John Jay: Founding Father by Walter Stahr (DB 60042)
Biography of American diplomat and coauthor of The Federalist Papers (DB 26691). Chronicles Jay's personal and political life that included stints as president of the Continental Congress, chief justice of the Supreme Court, secretary for foreign affairs, governor of New York, and president of the American Bible Society. 2005.
Alfred I. Du Pont: The Man and His Family by Joseph Frazier Wall (DB 34592)
Wall traces the intriguing personal lives of seven generations of du Ponts and the effect family contentions had on their gunpowder enterprise. Born into the dynasty, Alfred, unlike his father, inherited a head for the business and soon, amid family resentment, rose to the top. Eventually forced out of the family company, Alfred continued as a successful businessman in his own right.
Andrew Carnegie by Joseph Frazier Wall (DB 30169)
Carnegie was a paradoxical man. He was a pacifist, yet made steel for the Navy; a friend of labor, yet did not participate in strikes; a professed enemy of privilege, yet lived like royalty; and a man who made millions, yet gave most of it away. Wall writes of the diversity of Carnegie's life, destroying myths, establishing connections, and showing him to be a man who was a great empire-builder and philanthropist.
Citizen Hearst by W. A. Swanberg (DB 21179)
Explores the dual nature of the great newspaper magnate. His generosity and cheapness, kindness and cruelty, made Hearst one of the most influential and hated men of his time.
Memoirs by David Rockefeller (DB 57198)
Autobiography of billionaire John D. Rockefeller's youngest grandson, born in 1915. Recalls his childhood, college years, and military intelligence service during World War II. Describes his banking career, provides insights into the Rockefeller family, and presents many key twentieth-century figures of his acquaintance from the worlds of politics, finance, and the arts. 2002.
The Snowball: Warren Buffett and the Business of Life by Alice Schroeder (DB 68285)
Top Wall Street analyst offers a portrait of American businessman, investor, and philanthropist Warren Buffett (b. 1930). Using Buffett's personal files and interviews with friends and associates, author highlights financial and life lessons to be learned from the billionaire. Bestseller. 2008.
Glass Castle: A Memoir by Jeannette Walls (DB 61540)
Reporter for MSNBC.com looks back on her unsettled life. Describes growing up in a dysfunctional family, which was always on the move. She recalls her father's dream of building a "glass castle," and relates how she and her siblings escaped to make lives of their own. Strong language.
Jesus Land: A Memoir by Julia Scheeres (DB 62245)
Blonde-haired Julia fondly recalls David, her adoptive black brother, and recounts their experiences surviving family violence and a stay at a Christian reform school in the Dominican Republic. Explicit descriptions of sex, strong language, and some violence. Alex Award.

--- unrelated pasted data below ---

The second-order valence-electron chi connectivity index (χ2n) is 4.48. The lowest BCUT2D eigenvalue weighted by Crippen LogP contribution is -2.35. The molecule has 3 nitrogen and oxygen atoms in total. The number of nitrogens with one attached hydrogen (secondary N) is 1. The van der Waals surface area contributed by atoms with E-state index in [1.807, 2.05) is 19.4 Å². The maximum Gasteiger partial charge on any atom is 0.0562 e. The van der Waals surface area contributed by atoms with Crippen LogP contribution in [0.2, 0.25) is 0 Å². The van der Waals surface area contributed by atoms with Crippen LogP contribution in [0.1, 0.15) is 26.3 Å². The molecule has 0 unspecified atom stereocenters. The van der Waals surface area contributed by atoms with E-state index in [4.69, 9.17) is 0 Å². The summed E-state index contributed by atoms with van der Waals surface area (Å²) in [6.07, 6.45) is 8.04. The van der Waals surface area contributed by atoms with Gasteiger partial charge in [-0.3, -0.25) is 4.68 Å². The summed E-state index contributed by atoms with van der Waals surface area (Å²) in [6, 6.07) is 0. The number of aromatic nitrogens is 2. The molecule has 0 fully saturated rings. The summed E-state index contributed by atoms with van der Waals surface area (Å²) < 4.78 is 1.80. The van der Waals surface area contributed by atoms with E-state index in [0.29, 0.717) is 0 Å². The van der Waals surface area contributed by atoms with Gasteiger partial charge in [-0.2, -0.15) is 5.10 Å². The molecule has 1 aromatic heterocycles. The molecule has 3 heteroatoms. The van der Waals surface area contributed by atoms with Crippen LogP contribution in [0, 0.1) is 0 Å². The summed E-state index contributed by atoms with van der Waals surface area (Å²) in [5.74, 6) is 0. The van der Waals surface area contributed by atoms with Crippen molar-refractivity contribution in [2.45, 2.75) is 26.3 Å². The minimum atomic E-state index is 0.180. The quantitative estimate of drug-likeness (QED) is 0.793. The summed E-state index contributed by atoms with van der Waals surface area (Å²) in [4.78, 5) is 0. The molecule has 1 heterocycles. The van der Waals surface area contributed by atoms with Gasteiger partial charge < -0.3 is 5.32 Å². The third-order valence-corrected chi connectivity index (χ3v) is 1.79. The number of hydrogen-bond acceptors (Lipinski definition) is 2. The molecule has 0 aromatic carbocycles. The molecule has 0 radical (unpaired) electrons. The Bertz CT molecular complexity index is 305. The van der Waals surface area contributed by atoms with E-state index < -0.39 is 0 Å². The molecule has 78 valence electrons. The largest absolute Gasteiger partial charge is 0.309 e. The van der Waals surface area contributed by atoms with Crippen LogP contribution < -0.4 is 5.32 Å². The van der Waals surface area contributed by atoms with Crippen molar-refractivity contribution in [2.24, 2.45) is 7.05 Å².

The Night of the Gun by David Carr (DB 67535)
Successful New York Times columnist Carr documents his decades-long odyssey of cocaine and alcohol addiction, recovery, cancer, and single parenthood. Unable to rely on his own memory, Carr recreates and researches his personal history through police reports and medical records and interviews of friends and colleagues. Strong language.
True Compass: A Memoir by Edward M. Kennedy (DB 69538)
Autobiography of the Democratic senator from Massachusetts, Ted Kennedy (1932-2009). Reminisces about his family, childhood, education, marriages, and five decades in politics. Discusses the assassinations of his brothers John and Bobby, the 1969 car accident at Chappaquiddick, and his battle with terminal brain cancer.
The Seventeen Traditions by Ralph Nader (DB 65025)
Civic activist shares life lessons gleaned from family and community during his boyhood in rural Connecticut. Revisits the people and events that shaped his youth as he reflects on the importance of history, health, sibling equality, education, listening, independent thinking, simple enjoyments, work, discipline, reciprocity, charity, patriotism, and solitude.
Beverly...An Autobiography by Beverly Sills (DB 26017)
Reveals the private life and career of the operatic superstar and director of the New York City Opera. Begins with her comfortable Brooklyn childhood during which an indomitable mother braved her husband's disdain to get the talented Beverly started. Sills also describes the problems she and her husband faced in raising their two children--one deaf, the other mentally retarded. Some strong language. Book club main selection.
Blues All around Me: The Autobiography of B.B. Kingby B.B. King (DB 56350)
Acclaimed Grammy Award-winning bluesman, born in 1925 to Mississippi Delta sharecroppers, reminisces about his youth and family life, his career in the music business, and his relationships with other performers. Some descriptions of sex and some strong language. 1996.